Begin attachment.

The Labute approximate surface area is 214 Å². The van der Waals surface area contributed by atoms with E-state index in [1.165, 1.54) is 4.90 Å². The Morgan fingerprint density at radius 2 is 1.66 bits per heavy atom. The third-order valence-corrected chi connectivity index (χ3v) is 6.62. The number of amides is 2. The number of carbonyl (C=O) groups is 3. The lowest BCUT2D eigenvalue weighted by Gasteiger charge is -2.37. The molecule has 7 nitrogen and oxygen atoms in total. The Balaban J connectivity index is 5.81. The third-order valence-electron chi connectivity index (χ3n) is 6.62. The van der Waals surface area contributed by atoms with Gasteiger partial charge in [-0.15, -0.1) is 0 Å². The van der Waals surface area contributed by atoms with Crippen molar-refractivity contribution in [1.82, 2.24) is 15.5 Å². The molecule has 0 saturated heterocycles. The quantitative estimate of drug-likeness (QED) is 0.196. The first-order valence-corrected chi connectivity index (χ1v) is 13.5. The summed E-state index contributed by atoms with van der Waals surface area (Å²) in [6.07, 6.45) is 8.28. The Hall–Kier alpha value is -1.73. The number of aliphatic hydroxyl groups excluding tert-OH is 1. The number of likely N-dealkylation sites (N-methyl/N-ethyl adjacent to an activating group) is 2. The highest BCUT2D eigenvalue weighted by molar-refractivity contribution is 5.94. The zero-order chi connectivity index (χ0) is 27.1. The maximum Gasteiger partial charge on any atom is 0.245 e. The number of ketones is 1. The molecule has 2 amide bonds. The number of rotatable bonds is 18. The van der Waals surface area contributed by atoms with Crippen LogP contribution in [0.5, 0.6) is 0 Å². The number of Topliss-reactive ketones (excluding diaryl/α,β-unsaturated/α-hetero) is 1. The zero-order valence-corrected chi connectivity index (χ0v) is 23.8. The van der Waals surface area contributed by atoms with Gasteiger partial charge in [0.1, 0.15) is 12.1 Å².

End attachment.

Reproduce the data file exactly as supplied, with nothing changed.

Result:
The Labute approximate surface area is 214 Å². The van der Waals surface area contributed by atoms with E-state index in [1.165, 1.54) is 4.90 Å². The Morgan fingerprint density at radius 2 is 1.66 bits per heavy atom. The third-order valence-corrected chi connectivity index (χ3v) is 6.62. The number of amides is 2. The number of carbonyl (C=O) groups is 3. The lowest BCUT2D eigenvalue weighted by Gasteiger charge is -2.37. The molecule has 7 nitrogen and oxygen atoms in total. The Balaban J connectivity index is 5.81. The third-order valence-electron chi connectivity index (χ3n) is 6.62. The van der Waals surface area contributed by atoms with Gasteiger partial charge in [-0.15, -0.1) is 0 Å². The van der Waals surface area contributed by atoms with Crippen molar-refractivity contribution in [1.82, 2.24) is 15.5 Å². The molecule has 0 saturated heterocycles. The quantitative estimate of drug-likeness (QED) is 0.196. The first-order valence-corrected chi connectivity index (χ1v) is 13.5. The summed E-state index contributed by atoms with van der Waals surface area (Å²) in [6.07, 6.45) is 8.28. The Hall–Kier alpha value is -1.73. The number of aliphatic hydroxyl groups excluding tert-OH is 1. The number of likely N-dealkylation sites (N-methyl/N-ethyl adjacent to an activating group) is 2. The highest BCUT2D eigenvalue weighted by molar-refractivity contribution is 5.94. The zero-order chi connectivity index (χ0) is 27.1. The maximum Gasteiger partial charge on any atom is 0.245 e. The number of ketones is 1. The molecule has 2 amide bonds. The number of rotatable bonds is 18. The van der Waals surface area contributed by atoms with Crippen LogP contribution in [0.5, 0.6) is 0 Å². The number of Topliss-reactive ketones (excluding diaryl/α,β-unsaturated/α-hetero) is 1. The zero-order valence-corrected chi connectivity index (χ0v) is 23.8. The van der Waals surface area contributed by atoms with Gasteiger partial charge in [0.1, 0.15) is 12.1 Å².